In addition to world class tennis player and Tennis Channel commentator, Corina Morariu can now add another title to her resume: author.
Corina's new book, "Living Through the Racket – How I Survived Leukemia…and Rediscovered My Self," explores her harrowing battle with a merciless opponent, the cancer she was diagnosed with when she was a carefree 23-year-old on top of the world.
At least she thought she was carefree. In her book, she writes not just about her illness, but about how it forced her to reevaluate everything she thought she knew about herself.
"For me to write a book, it wasn't possible to write about my illness and not write about my personal struggles," Corina shares with the Sweet Spot. "Because everything would tie back to that."
Before her diagnosis in 2001, Corina was seemingly living the dream. She had a tight-knit family and a husband who loved her. Sure, maybe her dad pushed her hard on the courts as a kid. Maybe she met her husband in an unconventional way, his having coached her since she was 14. But with a Wimbledon doubles title, a mixed title at the Australian, the No 1 doubles ranking and a top 30 ranking in singles, life was good.
In bookstores Feb 15
And then cancer struck. And it struck hard, landing her in the hospital for weeks of treatment that was, in so many ways, worse than the cancer itself. But her story doesn't end with her being released from the hospital. For Corina, it's just the beginning.
"I think a lot of people who have been sick can relate to how it pervades every aspect of your life. Physically, emotionally, mentally, personally." Her struggle forced her to look at her life in a whole new way. And for the first time she was really questioning what she was seeing.
She questioned her hard-driving father, who, after a loss at age ten, forced her to run until he felt she'd run enough. And she questioned a coach/husband who, eleven years her senior, developed feelings for her when she was 15. She writes lovingly about them both and certainly gives them all the credit in the world for their support during her fight, but it was her fight that now allowed her to put some of their early decisions under a microscope.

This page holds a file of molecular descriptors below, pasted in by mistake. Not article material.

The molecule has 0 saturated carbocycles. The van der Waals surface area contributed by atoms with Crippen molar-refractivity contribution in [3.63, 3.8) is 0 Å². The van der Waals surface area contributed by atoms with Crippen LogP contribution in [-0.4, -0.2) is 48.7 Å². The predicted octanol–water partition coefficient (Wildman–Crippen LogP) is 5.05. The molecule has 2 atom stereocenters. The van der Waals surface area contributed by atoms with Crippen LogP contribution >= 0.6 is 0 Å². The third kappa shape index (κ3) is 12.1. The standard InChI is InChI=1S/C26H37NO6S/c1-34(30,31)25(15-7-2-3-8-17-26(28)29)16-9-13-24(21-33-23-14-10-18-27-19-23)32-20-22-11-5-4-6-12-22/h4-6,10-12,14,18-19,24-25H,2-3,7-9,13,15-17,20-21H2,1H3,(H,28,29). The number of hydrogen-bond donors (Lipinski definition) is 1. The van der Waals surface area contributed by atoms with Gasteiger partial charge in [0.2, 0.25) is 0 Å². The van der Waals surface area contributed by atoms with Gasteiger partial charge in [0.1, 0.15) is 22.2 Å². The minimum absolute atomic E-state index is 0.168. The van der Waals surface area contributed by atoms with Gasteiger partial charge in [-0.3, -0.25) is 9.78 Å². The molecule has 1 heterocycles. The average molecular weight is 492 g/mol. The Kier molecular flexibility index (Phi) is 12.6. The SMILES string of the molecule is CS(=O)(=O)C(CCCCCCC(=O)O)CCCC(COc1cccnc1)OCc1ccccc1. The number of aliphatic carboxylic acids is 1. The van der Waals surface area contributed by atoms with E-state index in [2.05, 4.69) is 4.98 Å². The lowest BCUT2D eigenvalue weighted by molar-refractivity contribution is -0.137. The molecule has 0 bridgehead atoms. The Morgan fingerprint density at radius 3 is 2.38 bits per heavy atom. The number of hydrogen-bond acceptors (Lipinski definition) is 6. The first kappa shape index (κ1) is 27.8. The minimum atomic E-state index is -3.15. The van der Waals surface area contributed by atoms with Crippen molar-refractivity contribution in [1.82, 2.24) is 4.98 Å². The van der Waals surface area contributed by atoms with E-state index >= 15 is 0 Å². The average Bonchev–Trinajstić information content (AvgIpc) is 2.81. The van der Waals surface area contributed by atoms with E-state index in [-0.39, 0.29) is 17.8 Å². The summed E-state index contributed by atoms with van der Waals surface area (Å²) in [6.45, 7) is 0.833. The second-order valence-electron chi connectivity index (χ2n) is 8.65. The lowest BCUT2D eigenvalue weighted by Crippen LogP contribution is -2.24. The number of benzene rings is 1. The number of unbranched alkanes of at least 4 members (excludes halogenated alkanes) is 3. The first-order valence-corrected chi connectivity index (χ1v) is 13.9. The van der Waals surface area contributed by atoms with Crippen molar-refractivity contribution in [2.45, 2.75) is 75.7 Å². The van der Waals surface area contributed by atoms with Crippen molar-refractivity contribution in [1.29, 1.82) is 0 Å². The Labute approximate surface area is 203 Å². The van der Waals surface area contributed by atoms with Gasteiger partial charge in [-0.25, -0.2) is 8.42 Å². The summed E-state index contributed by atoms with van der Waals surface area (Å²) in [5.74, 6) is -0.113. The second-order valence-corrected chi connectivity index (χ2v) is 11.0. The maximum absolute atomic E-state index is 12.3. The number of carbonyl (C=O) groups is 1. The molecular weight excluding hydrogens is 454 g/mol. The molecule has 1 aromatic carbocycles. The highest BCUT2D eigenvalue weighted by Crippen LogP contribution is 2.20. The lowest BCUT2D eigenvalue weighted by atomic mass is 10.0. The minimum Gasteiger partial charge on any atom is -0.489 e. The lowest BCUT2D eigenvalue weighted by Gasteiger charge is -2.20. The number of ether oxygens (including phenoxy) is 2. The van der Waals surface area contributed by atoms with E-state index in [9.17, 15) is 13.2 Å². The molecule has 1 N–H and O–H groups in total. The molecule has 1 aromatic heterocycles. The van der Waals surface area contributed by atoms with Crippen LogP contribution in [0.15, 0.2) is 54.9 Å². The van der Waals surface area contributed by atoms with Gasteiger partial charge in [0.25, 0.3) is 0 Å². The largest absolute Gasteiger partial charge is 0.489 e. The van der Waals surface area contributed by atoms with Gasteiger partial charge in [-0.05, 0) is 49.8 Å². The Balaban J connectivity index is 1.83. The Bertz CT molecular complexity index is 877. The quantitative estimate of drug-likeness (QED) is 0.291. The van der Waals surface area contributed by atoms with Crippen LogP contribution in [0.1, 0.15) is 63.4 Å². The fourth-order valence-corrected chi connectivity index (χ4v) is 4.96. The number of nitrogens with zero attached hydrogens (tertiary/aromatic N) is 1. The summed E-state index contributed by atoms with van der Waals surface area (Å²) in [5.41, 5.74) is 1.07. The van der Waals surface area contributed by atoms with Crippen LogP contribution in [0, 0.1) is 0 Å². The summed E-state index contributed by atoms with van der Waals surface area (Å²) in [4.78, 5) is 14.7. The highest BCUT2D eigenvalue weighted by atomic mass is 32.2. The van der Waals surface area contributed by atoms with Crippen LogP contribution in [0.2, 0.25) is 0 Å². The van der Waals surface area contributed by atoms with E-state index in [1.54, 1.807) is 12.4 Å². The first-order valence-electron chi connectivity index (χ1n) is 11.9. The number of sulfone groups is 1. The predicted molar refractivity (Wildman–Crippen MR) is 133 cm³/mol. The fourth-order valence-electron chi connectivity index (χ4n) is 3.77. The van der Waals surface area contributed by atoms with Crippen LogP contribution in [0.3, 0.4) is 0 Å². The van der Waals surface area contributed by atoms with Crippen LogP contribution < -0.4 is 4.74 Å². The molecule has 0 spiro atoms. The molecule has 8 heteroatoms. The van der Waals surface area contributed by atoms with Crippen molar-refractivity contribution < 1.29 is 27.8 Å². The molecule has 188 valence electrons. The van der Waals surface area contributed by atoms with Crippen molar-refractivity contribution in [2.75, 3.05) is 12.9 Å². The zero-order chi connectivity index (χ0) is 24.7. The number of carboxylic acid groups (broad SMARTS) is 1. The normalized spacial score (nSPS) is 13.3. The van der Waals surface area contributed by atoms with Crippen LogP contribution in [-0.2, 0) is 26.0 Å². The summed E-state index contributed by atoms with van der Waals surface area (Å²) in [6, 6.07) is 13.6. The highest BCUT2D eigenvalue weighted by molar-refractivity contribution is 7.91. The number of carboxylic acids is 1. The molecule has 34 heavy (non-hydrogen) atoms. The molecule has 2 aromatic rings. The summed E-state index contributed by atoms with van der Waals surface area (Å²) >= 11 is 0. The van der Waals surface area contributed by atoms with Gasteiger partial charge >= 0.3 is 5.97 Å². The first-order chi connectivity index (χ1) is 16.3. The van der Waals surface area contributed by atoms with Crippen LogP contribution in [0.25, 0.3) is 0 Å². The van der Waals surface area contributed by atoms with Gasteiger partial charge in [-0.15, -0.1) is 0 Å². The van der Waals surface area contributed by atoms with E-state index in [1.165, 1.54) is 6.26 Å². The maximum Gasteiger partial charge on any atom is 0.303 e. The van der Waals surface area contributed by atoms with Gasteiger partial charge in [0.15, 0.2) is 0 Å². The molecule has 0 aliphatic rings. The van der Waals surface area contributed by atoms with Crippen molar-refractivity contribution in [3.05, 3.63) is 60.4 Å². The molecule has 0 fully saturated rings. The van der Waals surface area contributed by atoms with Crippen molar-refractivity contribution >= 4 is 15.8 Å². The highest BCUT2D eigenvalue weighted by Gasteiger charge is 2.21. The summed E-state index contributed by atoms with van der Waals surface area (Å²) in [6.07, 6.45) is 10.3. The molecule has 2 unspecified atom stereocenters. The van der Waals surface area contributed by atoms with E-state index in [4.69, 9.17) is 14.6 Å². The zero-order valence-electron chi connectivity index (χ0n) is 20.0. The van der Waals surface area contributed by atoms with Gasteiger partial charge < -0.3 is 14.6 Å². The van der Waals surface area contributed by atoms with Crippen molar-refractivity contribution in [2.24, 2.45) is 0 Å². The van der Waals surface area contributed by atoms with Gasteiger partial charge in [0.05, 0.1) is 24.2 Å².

Most importantly, she puts herself under a microscope as a willing participant in taking a backseat to her life. She took on the role of perfect daughter. She played the part of dutiful wife. But, because of leukemia, the script had changed. The need to please, for everything to be okay, suddenly didn't fit the character description. And this new Corina was raising holy hell.
The woman whose very public struggle endeared her to millions was suddenly an enemy in her own home.
Her toughest decision, to get a divorce, ripped her family apart. Ultimately, forcing her family to get to know the real Corina would make their relationship stronger than ever.
"I really feel the book was a cleansing experience, and I didn't necessarily feel that at the time I was writing it. It was a huge challenge for me, and something that I hoped people could relate to and gain something from." And that's what really motivated Corina to write it. "When I was in the hospital, I read Lance Armstrong's book. That helped me. A lot. Someone can go through this and come out on the other side and they can be better and stronger because of this." She also wanted to dispel the myth that getting sick is simply a physical thing. "I'm very partial to cancer survivors and people that have gone through that illness and feel like the aftermath and the emotional fallout is more difficult than the disease. I wanted to speak to that."
For all the fans who went through this with her, who care about her, how is Corina today? "Happy," she smiles. "I have a great relationship with my family, I have a great guy in my life who I just love to pieces and who's just a wonderful partner and person. And I have a job that I love. And I'm so grateful for everything that people have done to support me over the years. It hasn't been an easy road for me in a lot of ways. But the predominant feeling is gratitude."
"Living Through the Racket," co-authored by Allen Rucker, will be in bookstores on Feb 15.
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